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August, 12 2019
July, 23 2019
Incorporation of a Cyprus Company
Cyprus as Member State of the European Union has developed into an ideal destination for doing business for foreign enterprises and individual investors who wish to take advantage of the suitability of the Cyprus legal entities.
When it comes to business through Cyprus, investors and businessmen have the option of using one of the following legal entities:
• a limited liability Company • a partnership • a branch of a foreign Company
A Cyprus Company is one of the most popular and effective method of tax planning.
A Cyprus company can either be resident in Cyprus (provided its management and control is in Cyprus) or it can be non-resident (if its management and control is outside Cyprus).
The key condition of incorporating a Cyprus Company by a non-resident is the presence of the treaties for the avoidance of double taxation between the country of registration and the countries where the Cyprus Company or its subsidiaries will have activities. The existence of these treaties, combined with the low tax paid by a Cyprus company offer the possibilities for effective international tax planning.
Tax Advantages of a Cyprus Company
A uniform 12.5% corporate tax rate, applicable to the worldwide income, is now levied on all resident companies
- Dividend income from abroad to Cyprus is wholly exempt from corporation tax provided the direct holding is at least one per cent (1%) of the share capital of the overseas company. This exemption will not apply if the company paying the dividend engages in more than fifty per cent (50%) of its activities in producing investment income and the foreign tax burden on the income of the company paying the dividends is substantially lower than that in Cyprus.
- There is no withholding tax on the payment of dividends, interest and royalties (provided the intellectual property rights are not used in Cyprus) to non-residents of Cyprus.
- The new tax legislation adopts the appropriate European Union directive which enables reorganizations, mergers, acquisitions and amalgamations of companies without tax implications.
- Dividend income and profits from the sale of securities are exempt from corporation tax.
- With 2 exceptions, profits from a permanent establishment abroad are exempt from corporation tax.
- There are no time restrictions on the carrying forward of tax losses.
- There is group relief for the utilization of tax losses.
- Name of the Company
The first step in the process is to obtain approval of the proposed name of the company from the Registrar of Companies. The Registrar is unlikely to accept a name if: it is too similar to that of an existing company, it is considered misleading, too general or pompous, it suggests a royal, national or international connection or it includes certain words such as “Co-operative”, “Insurance”, “Bank”, “Financial Services. The name must include the word “Limited” or its abbreviation “Ltd” to signify limited liability status.
- Company’s Memorandum and Articles of Association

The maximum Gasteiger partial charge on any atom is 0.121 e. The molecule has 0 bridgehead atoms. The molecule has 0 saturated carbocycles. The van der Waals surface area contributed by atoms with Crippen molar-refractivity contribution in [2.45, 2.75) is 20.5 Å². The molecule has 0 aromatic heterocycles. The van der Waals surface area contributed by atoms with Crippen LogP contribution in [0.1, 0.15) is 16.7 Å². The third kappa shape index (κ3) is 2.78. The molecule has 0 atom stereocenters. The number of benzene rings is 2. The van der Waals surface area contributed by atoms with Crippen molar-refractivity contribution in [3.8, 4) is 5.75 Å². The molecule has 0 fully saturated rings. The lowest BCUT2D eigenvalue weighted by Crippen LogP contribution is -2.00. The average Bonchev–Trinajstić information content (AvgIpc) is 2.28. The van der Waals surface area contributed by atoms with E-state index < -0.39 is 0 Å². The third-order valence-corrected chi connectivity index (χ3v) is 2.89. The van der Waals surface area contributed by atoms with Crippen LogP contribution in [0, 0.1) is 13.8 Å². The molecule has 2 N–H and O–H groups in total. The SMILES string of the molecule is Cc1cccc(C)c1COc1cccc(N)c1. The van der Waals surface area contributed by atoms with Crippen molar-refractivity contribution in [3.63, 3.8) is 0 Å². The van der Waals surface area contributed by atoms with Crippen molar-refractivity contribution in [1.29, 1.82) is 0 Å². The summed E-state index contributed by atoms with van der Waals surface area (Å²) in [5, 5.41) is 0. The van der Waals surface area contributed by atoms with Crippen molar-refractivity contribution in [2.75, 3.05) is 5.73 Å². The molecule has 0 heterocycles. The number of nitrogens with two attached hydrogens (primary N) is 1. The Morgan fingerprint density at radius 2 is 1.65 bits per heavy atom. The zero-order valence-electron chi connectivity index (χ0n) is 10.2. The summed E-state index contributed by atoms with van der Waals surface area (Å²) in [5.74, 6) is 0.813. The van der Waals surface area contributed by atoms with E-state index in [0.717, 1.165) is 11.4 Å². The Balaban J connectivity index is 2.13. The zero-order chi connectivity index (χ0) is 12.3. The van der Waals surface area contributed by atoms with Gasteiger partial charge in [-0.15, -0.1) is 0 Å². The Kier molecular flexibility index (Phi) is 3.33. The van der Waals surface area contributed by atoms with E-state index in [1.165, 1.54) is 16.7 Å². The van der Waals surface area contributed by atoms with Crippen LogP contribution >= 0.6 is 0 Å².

This is the constitutional charter of the Company and is drafted by a local advocate. It is divided into two parts. Once approval for the company name is obtained, the Memorandum and Articles of Association of the company are prepared and submitted for registration to the Registrar of Companies. The Memorandum of Association primarily includes the objects and powers of the Company particularly as regards its dealings with the outside world, its limited liability character and its authorised capital. The Articles of Association comprises the Regulations under which the Company operates as a legal entity and regulates the rights of the shareholders amongst themselves
- Share Capital.
The share capital can be expressed in any currency and there is no minimum paid up capital. Authorised or Nominal Capital is the total capital, which the Company is allowed to issue to shareholders. Both Authorised and Paid up Capital may be increased very easily at any time by a Resolution of the Shareholders and as provided in the Company’s Articles of Association.
The minimum number of directors is one, who can be either an individual or a legal entity. The same requirement is provided for the shareholders. The difference is that the nationality of the directors is crucial, while the nationality of shareholders is immaterial.
The appointment of the secretary is made by the directors and the articles of association should normally contain an appropriate provision to this effect. The existence of a secretary is a requirement of the law. For practical purposes a body corporate (i.e. a company) may be appointed secretary. A number of secretarial companies which can act as secretaries to Cyprus companies are available and operate satisfactorily.
- Registered office
Every company must have a registered office from the day it commences business or from the fourteenth day after its incorporation, whichever is earlier. The registered office is the place where writs, summonses, notices, orders and other official documents can be served upon the company. The registered office is usually the place where the company’s Register of Members is kept, unless the company informs the Registrar of Companies of another place.